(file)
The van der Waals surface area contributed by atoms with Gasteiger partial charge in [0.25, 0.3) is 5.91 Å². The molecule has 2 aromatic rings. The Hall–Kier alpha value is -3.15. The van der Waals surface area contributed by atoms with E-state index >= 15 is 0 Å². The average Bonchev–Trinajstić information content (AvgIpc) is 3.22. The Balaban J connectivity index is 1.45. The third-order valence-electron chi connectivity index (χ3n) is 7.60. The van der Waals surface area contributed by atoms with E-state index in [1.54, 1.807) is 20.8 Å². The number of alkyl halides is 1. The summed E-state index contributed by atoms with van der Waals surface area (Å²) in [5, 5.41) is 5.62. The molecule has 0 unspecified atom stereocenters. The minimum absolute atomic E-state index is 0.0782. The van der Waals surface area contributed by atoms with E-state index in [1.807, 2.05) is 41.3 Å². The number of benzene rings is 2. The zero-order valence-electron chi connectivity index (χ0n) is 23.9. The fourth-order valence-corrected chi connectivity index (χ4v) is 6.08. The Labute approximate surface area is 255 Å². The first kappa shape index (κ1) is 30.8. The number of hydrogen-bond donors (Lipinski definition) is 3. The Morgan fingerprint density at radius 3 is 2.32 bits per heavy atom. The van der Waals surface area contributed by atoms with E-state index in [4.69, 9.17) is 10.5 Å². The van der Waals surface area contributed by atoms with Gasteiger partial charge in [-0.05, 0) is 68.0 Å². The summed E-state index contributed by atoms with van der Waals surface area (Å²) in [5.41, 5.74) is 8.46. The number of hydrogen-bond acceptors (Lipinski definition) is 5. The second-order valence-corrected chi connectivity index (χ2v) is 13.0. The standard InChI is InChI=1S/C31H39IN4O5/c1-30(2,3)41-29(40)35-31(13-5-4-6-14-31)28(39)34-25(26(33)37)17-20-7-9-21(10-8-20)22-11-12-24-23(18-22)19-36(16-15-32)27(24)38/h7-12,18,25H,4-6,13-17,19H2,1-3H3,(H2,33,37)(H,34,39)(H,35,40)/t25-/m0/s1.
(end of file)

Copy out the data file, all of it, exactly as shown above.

The van der Waals surface area contributed by atoms with Gasteiger partial charge in [0.25, 0.3) is 5.91 Å². The molecule has 2 aromatic rings. The Hall–Kier alpha value is -3.15. The van der Waals surface area contributed by atoms with E-state index >= 15 is 0 Å². The average Bonchev–Trinajstić information content (AvgIpc) is 3.22. The Balaban J connectivity index is 1.45. The third-order valence-electron chi connectivity index (χ3n) is 7.60. The van der Waals surface area contributed by atoms with E-state index in [1.54, 1.807) is 20.8 Å². The number of alkyl halides is 1. The summed E-state index contributed by atoms with van der Waals surface area (Å²) in [5, 5.41) is 5.62. The molecule has 0 unspecified atom stereocenters. The minimum absolute atomic E-state index is 0.0782. The van der Waals surface area contributed by atoms with E-state index in [1.807, 2.05) is 41.3 Å². The number of benzene rings is 2. The zero-order valence-electron chi connectivity index (χ0n) is 23.9. The fourth-order valence-corrected chi connectivity index (χ4v) is 6.08. The Labute approximate surface area is 255 Å². The first kappa shape index (κ1) is 30.8. The number of hydrogen-bond donors (Lipinski definition) is 3. The Morgan fingerprint density at radius 3 is 2.32 bits per heavy atom. The van der Waals surface area contributed by atoms with E-state index in [4.69, 9.17) is 10.5 Å². The van der Waals surface area contributed by atoms with Gasteiger partial charge in [-0.05, 0) is 68.0 Å². The summed E-state index contributed by atoms with van der Waals surface area (Å²) in [5.41, 5.74) is 8.46. The number of hydrogen-bond acceptors (Lipinski definition) is 5. The second-order valence-corrected chi connectivity index (χ2v) is 13.0. The standard InChI is InChI=1S/C31H39IN4O5/c1-30(2,3)41-29(40)35-31(13-5-4-6-14-31)28(39)34-25(26(33)37)17-20-7-9-21(10-8-20)22-11-12-24-23(18-22)19-36(16-15-32)27(24)38/h7-12,18,25H,4-6,13-17,19H2,1-3H3,(H2,33,37)(H,34,39)(H,35,40)/t25-/m0/s1.